Bolton has been busy the past 15 years maintaining his contacts with UAE lobbyists, Saudi policy directors and promoting Iranian opposition groups widely considered by even the most anti-Ayatollah Iranian exile to be terrorist thugs, the MEK. He has promoted military action against Iranian military bases and the nation’s government buildings, urging the US to cooperate with Israel and Saudi Arabia to form a collective front of action.
In an Op-ed piece for the New York Times, Bolton said: “An attack need not destroy all of Iran’s nuclear infrastructure, but by breaking key links in the nuclear-fuel cycle, it could set back its program by three to five years. The United States could do a thorough job of destruction, but Israel alone can do what’s necessary. Such action should be combined with vigorous American support for Iran’s opposition, aimed at regime change in Tehran.”
But who are these opposition groups Bolton refers to? In the long history of ready made democratic oppositions, US war hawks in the case of Iran have turned to the MEK.
Mujahideen-e Khalq cult, described as a terrorist group and “cult following” is a political organization guilty of the bombings of political and civilian targets in Iran following the 1979 revolution. The two most infamous cases being that of the Hafte Tir bombing in 1981 and the bombing of the office of Mohammad Javad Bahonar, Prime Minister of Iran in the same year.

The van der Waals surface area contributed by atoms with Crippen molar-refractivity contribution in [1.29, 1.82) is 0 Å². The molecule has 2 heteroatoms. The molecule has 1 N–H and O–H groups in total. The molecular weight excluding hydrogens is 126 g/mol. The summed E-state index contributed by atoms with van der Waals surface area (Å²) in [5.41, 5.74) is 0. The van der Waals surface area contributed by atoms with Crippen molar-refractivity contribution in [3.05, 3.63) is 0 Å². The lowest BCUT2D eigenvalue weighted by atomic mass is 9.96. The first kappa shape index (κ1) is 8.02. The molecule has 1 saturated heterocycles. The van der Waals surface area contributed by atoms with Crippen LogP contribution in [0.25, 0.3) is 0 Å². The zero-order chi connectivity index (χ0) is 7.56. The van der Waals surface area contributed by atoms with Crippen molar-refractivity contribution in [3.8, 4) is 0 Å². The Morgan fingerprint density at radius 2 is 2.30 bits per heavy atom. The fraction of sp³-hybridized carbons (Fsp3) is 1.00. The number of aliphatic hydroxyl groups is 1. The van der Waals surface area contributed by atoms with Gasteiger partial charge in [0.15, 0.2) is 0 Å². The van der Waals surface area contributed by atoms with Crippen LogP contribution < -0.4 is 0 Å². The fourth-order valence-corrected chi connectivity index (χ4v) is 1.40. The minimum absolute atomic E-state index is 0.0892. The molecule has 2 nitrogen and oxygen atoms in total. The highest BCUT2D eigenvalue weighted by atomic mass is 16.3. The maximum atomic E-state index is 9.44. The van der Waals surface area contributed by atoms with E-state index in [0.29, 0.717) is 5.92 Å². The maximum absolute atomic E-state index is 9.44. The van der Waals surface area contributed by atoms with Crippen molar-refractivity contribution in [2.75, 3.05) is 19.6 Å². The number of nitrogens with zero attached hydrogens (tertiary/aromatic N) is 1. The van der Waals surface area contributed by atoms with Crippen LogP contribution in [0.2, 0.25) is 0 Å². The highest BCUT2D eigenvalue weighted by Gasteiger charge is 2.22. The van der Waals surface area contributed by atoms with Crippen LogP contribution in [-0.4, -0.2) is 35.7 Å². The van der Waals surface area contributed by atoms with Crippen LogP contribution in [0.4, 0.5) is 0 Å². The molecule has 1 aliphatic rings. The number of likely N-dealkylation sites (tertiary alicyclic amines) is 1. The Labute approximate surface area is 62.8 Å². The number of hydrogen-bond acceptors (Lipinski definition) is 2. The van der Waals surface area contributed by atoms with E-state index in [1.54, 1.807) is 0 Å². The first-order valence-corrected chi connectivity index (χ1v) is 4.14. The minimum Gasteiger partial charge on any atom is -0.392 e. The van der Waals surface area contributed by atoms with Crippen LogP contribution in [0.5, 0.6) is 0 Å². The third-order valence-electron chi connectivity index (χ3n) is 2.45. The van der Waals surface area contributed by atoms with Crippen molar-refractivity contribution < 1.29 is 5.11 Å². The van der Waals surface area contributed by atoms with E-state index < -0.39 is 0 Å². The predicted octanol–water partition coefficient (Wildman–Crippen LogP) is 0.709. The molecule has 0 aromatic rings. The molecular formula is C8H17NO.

They have been consistently misrepresented as a “democratic” Iranian opposition group, no doubt helped by financial ties to men such as Bolton, former New York mayor Rudy Giuliani and John McCain. As Bolton assumes the role of NSA chief and talks about “vigorous American support for Iran’s opposition,” we know he is referring to the MEK.
This is vital to know as it is a reminder of the care free attitude of the advocates towards of regime change, not in the interest of the people of West Asia, but a desire to sow chaos for chaos sake. We are also reminded how oblivious Iran hawks such as Bolton are to political realities inside the country. MEK are an exile group with no support in their own country and are in fact widely despised there for good reason.